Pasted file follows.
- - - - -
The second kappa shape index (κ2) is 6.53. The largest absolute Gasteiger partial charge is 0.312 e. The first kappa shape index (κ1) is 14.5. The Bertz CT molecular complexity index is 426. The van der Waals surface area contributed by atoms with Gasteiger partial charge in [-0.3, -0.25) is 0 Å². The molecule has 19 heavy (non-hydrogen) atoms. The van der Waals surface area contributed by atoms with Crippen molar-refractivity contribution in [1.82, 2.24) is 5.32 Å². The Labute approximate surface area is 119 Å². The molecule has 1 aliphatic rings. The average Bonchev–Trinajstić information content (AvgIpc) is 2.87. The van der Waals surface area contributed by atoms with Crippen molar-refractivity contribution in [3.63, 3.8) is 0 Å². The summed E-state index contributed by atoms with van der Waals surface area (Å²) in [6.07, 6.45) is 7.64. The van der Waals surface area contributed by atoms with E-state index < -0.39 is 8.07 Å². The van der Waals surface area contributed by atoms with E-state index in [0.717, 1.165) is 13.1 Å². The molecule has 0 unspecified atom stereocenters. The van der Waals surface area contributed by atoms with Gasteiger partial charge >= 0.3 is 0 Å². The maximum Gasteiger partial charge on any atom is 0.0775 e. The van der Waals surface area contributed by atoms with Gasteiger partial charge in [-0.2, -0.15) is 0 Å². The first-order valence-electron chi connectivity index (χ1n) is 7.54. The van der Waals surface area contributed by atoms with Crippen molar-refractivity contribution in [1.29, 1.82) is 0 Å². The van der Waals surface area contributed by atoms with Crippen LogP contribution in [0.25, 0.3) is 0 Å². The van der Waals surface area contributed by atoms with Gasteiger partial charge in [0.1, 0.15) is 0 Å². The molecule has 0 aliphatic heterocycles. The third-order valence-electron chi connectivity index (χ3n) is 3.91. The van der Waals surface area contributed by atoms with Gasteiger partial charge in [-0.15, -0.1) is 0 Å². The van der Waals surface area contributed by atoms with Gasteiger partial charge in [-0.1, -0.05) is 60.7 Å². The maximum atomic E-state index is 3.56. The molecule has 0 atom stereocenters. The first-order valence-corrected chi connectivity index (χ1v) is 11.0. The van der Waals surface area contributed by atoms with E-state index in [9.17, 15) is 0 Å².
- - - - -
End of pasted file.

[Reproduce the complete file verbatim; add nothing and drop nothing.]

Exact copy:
The second kappa shape index (κ2) is 6.53. The largest absolute Gasteiger partial charge is 0.312 e. The first kappa shape index (κ1) is 14.5. The Bertz CT molecular complexity index is 426. The van der Waals surface area contributed by atoms with Gasteiger partial charge in [-0.3, -0.25) is 0 Å². The molecule has 19 heavy (non-hydrogen) atoms. The van der Waals surface area contributed by atoms with Crippen molar-refractivity contribution in [1.82, 2.24) is 5.32 Å². The Labute approximate surface area is 119 Å². The molecule has 1 aliphatic rings. The average Bonchev–Trinajstić information content (AvgIpc) is 2.87. The van der Waals surface area contributed by atoms with Crippen molar-refractivity contribution in [3.63, 3.8) is 0 Å². The summed E-state index contributed by atoms with van der Waals surface area (Å²) in [6.07, 6.45) is 7.64. The van der Waals surface area contributed by atoms with E-state index < -0.39 is 8.07 Å². The van der Waals surface area contributed by atoms with E-state index in [0.717, 1.165) is 13.1 Å². The molecule has 0 unspecified atom stereocenters. The van der Waals surface area contributed by atoms with Gasteiger partial charge >= 0.3 is 0 Å². The maximum Gasteiger partial charge on any atom is 0.0775 e. The van der Waals surface area contributed by atoms with Gasteiger partial charge in [-0.2, -0.15) is 0 Å². The first-order valence-electron chi connectivity index (χ1n) is 7.54. The van der Waals surface area contributed by atoms with Crippen molar-refractivity contribution in [1.29, 1.82) is 0 Å². The van der Waals surface area contributed by atoms with Crippen LogP contribution in [0.25, 0.3) is 0 Å². The van der Waals surface area contributed by atoms with Gasteiger partial charge in [0.1, 0.15) is 0 Å². The molecule has 0 aliphatic heterocycles. The third-order valence-electron chi connectivity index (χ3n) is 3.91. The van der Waals surface area contributed by atoms with Gasteiger partial charge in [-0.15, -0.1) is 0 Å². The van der Waals surface area contributed by atoms with Gasteiger partial charge in [-0.1, -0.05) is 60.7 Å². The maximum atomic E-state index is 3.56. The molecule has 0 atom stereocenters. The first-order valence-corrected chi connectivity index (χ1v) is 11.0. The van der Waals surface area contributed by atoms with E-state index in [9.17, 15) is 0 Å².